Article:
To make this study meaningful to a wider audience, the Institute has organized what is now called a “Philosopher’s Leg” as the ship transits the Northwest Passage. About a dozen people, are drawn from as broad a spectrum as possible; from science to policy to social leadership. One of the participants last year compared the experience to being put in the Hadron Collider, just to see what happens.

I’ll be going in my professional capacity as a business professor.  But as Eddy Carmack said in his invitation to me, “PS – You can also work on your ‘Mother’s Guide to Climate Change’!  Good idea. 



Expect new blog updates soon!

Leaving on A Jet Plane

January 4th, 2010

Leaving on a jet plane does not sound like a good way to start the scientific chapter for a Mother’s Guide to Climate Change. But here I am, leaving Rotterdam for a small island off the west coast of Canada for a scientific meeting of the Resilience Alliance. The RA is a multidisciplinary group of scientists that explore the dynamics of complex adaptive systems – they’re trying to figure out how to save the world. The bottom line is that I want to help save the world too. I want this, for more than any other reason, because I am a mom.

I’m going to Gabriola Island, hoping that some of my research on the role of companies in our climate problems might have some bearing on how to fix Armageddon. I also decide to use the meetings as fodder for the Mother’s Guide. These scientists are on top of things, I think. I’ll try to see what might be relevant for moms.

It’s also hard to deny that going to the beautiful west coast of Canada sounds like a dream. Maybe some time for myself?! But predictably, when I leave, I am sweating over the thought of being separated from my kids. My sons don’t make this any easier. Max, at 7, still doesn’t like me to go away.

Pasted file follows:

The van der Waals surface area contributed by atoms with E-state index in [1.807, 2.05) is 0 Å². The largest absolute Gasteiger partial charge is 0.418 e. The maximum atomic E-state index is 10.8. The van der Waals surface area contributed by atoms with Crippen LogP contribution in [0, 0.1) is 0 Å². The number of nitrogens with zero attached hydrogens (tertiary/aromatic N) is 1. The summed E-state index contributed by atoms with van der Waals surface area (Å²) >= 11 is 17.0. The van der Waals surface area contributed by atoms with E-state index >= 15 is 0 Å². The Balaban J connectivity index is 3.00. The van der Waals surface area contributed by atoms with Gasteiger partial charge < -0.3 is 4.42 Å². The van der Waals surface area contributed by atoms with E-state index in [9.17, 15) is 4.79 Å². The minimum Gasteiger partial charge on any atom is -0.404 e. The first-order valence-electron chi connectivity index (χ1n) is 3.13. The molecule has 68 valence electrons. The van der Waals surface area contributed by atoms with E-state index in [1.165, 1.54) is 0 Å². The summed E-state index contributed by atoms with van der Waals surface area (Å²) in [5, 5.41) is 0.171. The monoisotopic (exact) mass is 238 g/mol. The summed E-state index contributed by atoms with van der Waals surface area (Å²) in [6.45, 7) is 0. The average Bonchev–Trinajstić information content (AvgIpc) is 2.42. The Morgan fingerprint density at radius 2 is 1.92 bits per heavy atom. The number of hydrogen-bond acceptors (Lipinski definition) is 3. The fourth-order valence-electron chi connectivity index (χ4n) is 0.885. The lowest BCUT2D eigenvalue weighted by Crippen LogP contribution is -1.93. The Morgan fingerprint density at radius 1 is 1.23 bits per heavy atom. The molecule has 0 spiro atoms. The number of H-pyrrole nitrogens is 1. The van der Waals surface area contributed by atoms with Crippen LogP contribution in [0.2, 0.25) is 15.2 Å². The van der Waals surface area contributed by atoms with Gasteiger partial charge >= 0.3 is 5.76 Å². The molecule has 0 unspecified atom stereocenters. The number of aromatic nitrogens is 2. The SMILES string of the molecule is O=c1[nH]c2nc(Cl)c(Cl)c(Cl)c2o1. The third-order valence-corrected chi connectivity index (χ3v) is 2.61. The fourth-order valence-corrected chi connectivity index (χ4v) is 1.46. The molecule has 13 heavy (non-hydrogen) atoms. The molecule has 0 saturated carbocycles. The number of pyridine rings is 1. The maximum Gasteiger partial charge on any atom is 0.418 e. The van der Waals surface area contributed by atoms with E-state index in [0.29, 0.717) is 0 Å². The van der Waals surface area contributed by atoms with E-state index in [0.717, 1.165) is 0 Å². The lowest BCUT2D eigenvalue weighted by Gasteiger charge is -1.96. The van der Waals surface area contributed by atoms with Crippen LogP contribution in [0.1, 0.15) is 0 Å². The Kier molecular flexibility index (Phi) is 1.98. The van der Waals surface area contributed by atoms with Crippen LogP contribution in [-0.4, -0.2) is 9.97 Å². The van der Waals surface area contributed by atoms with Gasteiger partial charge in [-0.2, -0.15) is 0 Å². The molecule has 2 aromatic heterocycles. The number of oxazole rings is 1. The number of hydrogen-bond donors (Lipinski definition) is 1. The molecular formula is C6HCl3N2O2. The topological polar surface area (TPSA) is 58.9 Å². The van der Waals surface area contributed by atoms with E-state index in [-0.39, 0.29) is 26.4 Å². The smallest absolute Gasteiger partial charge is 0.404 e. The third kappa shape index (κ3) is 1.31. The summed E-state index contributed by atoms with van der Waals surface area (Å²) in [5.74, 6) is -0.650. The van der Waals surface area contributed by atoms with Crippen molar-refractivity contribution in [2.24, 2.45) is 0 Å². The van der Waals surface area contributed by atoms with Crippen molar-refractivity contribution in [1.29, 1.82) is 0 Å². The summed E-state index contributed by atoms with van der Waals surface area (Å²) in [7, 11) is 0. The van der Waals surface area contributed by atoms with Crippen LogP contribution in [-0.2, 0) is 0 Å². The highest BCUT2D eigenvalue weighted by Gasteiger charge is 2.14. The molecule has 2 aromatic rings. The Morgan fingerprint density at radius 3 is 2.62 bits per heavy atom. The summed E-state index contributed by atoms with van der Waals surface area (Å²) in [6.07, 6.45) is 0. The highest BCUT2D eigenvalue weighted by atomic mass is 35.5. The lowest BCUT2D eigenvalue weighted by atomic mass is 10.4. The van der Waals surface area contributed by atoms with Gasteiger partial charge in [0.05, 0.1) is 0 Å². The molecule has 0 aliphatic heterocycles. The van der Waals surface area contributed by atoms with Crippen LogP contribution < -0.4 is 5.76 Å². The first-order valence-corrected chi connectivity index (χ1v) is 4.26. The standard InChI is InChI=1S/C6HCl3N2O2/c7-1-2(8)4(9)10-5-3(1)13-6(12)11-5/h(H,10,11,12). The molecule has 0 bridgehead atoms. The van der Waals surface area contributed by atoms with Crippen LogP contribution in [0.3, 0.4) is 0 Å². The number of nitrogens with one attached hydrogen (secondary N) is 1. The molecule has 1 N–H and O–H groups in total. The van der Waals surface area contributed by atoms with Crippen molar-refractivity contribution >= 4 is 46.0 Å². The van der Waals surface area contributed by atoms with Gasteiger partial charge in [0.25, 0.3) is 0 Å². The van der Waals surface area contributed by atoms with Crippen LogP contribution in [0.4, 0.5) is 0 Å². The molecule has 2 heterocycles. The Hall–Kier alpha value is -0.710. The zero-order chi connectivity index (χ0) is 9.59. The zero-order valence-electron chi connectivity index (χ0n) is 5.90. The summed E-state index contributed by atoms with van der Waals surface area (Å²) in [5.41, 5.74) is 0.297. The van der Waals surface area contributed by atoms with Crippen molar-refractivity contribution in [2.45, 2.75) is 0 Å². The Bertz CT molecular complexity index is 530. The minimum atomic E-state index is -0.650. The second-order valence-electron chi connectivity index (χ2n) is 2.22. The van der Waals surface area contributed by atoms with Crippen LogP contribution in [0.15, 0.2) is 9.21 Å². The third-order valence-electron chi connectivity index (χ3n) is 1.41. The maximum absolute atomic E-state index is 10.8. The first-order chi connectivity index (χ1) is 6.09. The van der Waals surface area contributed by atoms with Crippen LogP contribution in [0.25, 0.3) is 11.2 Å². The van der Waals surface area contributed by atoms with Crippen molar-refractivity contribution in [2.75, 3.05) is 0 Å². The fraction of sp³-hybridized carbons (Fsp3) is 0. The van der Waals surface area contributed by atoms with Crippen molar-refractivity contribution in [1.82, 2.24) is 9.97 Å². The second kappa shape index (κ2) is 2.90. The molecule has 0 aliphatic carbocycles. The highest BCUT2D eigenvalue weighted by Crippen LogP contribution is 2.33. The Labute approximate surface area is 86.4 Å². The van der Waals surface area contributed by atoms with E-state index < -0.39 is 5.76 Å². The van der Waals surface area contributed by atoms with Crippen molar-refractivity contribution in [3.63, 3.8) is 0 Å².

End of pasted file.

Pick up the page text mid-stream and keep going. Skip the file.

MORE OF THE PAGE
Over lunch, on the day I’m leaving, he barely looks at me. “You always go away,” he says grumpily. While not factually true, I also feel anxious. I wonder why I am going?

He really rubs this in. “You love your job more than you love me.” Definitely not true. But he is adamant: “That’s why you’re going.” I try to explain. “Maxi, I’m going to a scientific meeting. I’m trying to find out what’s wrong with the Earth.”

“The Earth’s not sick,” he says. “If it was, then we’d be sick too cause we’re in it.” He has a point. It’s glorious day in Rotterdam. He looks outside with a smirk. “See, the Earth looks fine.”

He’s right: it does look fine, at least from where we’re sitting today. I don’t want to alarm him – I’m his mother, not a monster. But I want to explain that I’m going away only because I think it’s really important, “Well honey there are a few problems. We just can’t see it right now. And I’m going to find out more.”